Polymer changes colour in the heat of the moment

Scientists in China, the UK and the Netherlands have engineered a polydiacetylene polymer that reversibly changes colour within 1 second of being heated or cooled.

Thermochromic polymers have a wide range of potential uses, from biological sensors to smart windows. However, the irregular structure and weak molecular interactions in established thermochromic polymers results in long response times, slow reversibility and a narrow working temperature range.

Now, a team led by Zhengzhong Shao of Fudan University in China report that introducing peptide side chains into the polymer gives fibres that are strong and exhibit a remarkably rapid colour change even at temperatures up to 200 °C. The critical temperature of the transition can be tuned by varying the length of alkyl chains in the polymer.

The peptide linkers are stable, while the conjugated bonds within the alkyl chain undergo a reversible conformational transition

Not only do the peptides stabilise the diacetylene but they also enable the material to self-assemble into continuous fibres. Heat disrupts the coplanarity of the polymer by introducing more motion into the polydiacetylene side chains and the resulting change in conjugation length changes the polymer’s colour by affecting which wavelengths are absorbed. The presence of the peptide localises the disruption and also acts as a stabilising agent, re-establishing the conjugation and the original colour as soon as the heat is removed so the process can be repeated whenever heat is applied as long as the peptide is not disrupted.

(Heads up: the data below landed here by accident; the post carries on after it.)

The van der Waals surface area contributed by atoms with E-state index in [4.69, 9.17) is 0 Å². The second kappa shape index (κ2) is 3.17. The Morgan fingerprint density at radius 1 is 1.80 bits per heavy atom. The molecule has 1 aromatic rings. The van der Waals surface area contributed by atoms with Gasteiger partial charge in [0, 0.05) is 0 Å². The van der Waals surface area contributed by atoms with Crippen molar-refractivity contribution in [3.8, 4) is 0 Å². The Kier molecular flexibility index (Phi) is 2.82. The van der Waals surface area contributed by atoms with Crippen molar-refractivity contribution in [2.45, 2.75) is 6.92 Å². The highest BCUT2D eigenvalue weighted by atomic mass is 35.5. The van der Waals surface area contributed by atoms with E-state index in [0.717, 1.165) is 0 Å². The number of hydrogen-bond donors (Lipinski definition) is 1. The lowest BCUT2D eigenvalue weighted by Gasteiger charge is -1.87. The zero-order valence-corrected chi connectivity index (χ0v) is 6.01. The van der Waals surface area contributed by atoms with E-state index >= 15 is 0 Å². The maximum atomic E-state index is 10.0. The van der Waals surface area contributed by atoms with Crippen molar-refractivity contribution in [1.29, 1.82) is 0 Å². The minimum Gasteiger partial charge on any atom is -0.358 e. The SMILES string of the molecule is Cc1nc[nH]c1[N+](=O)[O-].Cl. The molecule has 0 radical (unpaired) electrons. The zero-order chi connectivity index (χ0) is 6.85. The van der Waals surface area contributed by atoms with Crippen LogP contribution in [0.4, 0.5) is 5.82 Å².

‘The colorimetric response maintains a stable value even after scores of thermal cycles,’ says Shao. ‘There is hardly any loss of sensitivity or colour change with repeated use, as long as the organisation from the peptide remains.’ If the temperature exceeds 200 °C, the peptide is irreversibly damaged and the material no longer presents the thermochromic properties.

The team are now looking into adjusting the temperature range at which the colour change takes place. Polymer chemist Dmitriy Paraschuk of Moscow State University in Russia agrees that this is a priority. For the system to be a suitable biosensor, ‘the thermochromic change needs to be closer to that of the human body.’ However, he adds that the team ‘have managed to combine strong thermochromism with excellent processibility’.


This article is free to access until 28 August. Download it here:

Z Shao et al, Chem. Sci., 2014, DOI: 10.1039/c4sc01696c

Related Content

Colour-changing polymer tackles concussion diagnosis head on

19 August 2015 News and Analysis

news image

Epoxy sponge that registers heavy knocks could alert doctors to head injuries in soliders and athletes

A real red alert for explosives

20 June 2014 Research

news image

Colour-changing sensor that spots TNT could be incorporated into clothing to be worn when clearing areas polluted by landmine...

Most Commented

Chlorinated compounds form in tea and coffee

24 November 2015 Research

news image

Treated water reacts with organics to form disinfection byproducts

Brazilian mine disaster releases dangerous metals

21 November 2015 News and Analysis

news image

Irreversible negative human health and environmental effects could result from Brazilian mine’s dam collapse